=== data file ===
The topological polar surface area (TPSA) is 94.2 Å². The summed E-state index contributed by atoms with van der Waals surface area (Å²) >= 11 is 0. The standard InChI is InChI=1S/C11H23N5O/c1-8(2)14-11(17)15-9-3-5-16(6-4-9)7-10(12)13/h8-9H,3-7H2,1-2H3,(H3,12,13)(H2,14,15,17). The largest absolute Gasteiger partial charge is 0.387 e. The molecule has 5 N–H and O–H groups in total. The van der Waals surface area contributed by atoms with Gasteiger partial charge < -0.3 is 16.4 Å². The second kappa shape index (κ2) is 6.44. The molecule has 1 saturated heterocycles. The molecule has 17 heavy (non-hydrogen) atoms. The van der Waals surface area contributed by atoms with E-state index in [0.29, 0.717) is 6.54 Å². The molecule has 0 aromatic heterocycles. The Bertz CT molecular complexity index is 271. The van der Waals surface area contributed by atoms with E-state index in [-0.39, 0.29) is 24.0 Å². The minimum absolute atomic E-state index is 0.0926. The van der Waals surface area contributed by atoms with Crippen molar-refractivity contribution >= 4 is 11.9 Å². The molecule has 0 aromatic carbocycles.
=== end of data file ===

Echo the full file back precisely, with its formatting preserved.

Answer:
The topological polar surface area (TPSA) is 94.2 Å². The summed E-state index contributed by atoms with van der Waals surface area (Å²) >= 11 is 0. The standard InChI is InChI=1S/C11H23N5O/c1-8(2)14-11(17)15-9-3-5-16(6-4-9)7-10(12)13/h8-9H,3-7H2,1-2H3,(H3,12,13)(H2,14,15,17). The largest absolute Gasteiger partial charge is 0.387 e. The molecule has 5 N–H and O–H groups in total. The van der Waals surface area contributed by atoms with Gasteiger partial charge < -0.3 is 16.4 Å². The second kappa shape index (κ2) is 6.44. The molecule has 1 saturated heterocycles. The molecule has 17 heavy (non-hydrogen) atoms. The van der Waals surface area contributed by atoms with E-state index in [0.29, 0.717) is 6.54 Å². The molecule has 0 aromatic heterocycles. The Bertz CT molecular complexity index is 271. The van der Waals surface area contributed by atoms with E-state index in [-0.39, 0.29) is 24.0 Å². The minimum absolute atomic E-state index is 0.0926. The van der Waals surface area contributed by atoms with Crippen molar-refractivity contribution >= 4 is 11.9 Å². The molecule has 0 aromatic carbocycles.